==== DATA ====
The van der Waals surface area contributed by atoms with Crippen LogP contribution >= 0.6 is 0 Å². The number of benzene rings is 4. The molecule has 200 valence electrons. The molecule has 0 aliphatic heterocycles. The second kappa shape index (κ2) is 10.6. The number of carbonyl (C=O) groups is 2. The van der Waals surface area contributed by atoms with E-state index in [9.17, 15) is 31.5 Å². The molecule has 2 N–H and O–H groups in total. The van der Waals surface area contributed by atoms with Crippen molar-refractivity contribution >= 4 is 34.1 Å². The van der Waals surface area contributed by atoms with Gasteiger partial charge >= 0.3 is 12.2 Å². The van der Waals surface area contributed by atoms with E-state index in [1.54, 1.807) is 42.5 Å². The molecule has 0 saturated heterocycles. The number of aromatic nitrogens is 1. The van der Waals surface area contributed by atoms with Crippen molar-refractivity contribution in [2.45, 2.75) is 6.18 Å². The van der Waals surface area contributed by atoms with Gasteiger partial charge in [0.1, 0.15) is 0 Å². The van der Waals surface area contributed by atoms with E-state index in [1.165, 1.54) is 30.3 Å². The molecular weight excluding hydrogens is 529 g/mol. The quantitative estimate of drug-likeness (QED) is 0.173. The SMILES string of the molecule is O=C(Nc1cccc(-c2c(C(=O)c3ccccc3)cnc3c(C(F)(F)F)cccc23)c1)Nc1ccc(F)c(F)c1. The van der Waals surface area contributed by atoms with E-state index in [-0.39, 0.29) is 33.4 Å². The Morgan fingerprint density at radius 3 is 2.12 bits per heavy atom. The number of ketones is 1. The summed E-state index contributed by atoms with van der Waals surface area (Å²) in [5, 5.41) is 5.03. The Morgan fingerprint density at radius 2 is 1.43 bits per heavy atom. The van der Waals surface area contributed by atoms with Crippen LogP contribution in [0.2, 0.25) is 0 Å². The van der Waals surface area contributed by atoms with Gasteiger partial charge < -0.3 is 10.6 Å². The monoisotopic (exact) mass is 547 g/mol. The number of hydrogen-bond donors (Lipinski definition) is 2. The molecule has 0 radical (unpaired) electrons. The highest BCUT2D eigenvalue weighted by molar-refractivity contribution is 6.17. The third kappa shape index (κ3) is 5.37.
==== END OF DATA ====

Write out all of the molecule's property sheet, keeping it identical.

The van der Waals surface area contributed by atoms with Crippen LogP contribution >= 0.6 is 0 Å². The number of benzene rings is 4. The molecule has 200 valence electrons. The molecule has 0 aliphatic heterocycles. The second kappa shape index (κ2) is 10.6. The number of carbonyl (C=O) groups is 2. The van der Waals surface area contributed by atoms with E-state index in [9.17, 15) is 31.5 Å². The molecule has 2 N–H and O–H groups in total. The van der Waals surface area contributed by atoms with Crippen molar-refractivity contribution >= 4 is 34.1 Å². The van der Waals surface area contributed by atoms with Gasteiger partial charge >= 0.3 is 12.2 Å². The van der Waals surface area contributed by atoms with E-state index in [1.54, 1.807) is 42.5 Å². The molecule has 0 saturated heterocycles. The number of aromatic nitrogens is 1. The van der Waals surface area contributed by atoms with Crippen molar-refractivity contribution in [2.45, 2.75) is 6.18 Å². The van der Waals surface area contributed by atoms with Gasteiger partial charge in [0.1, 0.15) is 0 Å². The van der Waals surface area contributed by atoms with E-state index in [1.165, 1.54) is 30.3 Å². The molecular weight excluding hydrogens is 529 g/mol. The quantitative estimate of drug-likeness (QED) is 0.173. The SMILES string of the molecule is O=C(Nc1cccc(-c2c(C(=O)c3ccccc3)cnc3c(C(F)(F)F)cccc23)c1)Nc1ccc(F)c(F)c1. The van der Waals surface area contributed by atoms with E-state index in [-0.39, 0.29) is 33.4 Å². The Morgan fingerprint density at radius 3 is 2.12 bits per heavy atom. The number of ketones is 1. The summed E-state index contributed by atoms with van der Waals surface area (Å²) in [5, 5.41) is 5.03. The Morgan fingerprint density at radius 2 is 1.43 bits per heavy atom. The van der Waals surface area contributed by atoms with Crippen LogP contribution in [0.2, 0.25) is 0 Å². The van der Waals surface area contributed by atoms with Gasteiger partial charge < -0.3 is 10.6 Å². The monoisotopic (exact) mass is 547 g/mol. The number of hydrogen-bond donors (Lipinski definition) is 2. The molecule has 0 radical (unpaired) electrons. The highest BCUT2D eigenvalue weighted by molar-refractivity contribution is 6.17. The third kappa shape index (κ3) is 5.37.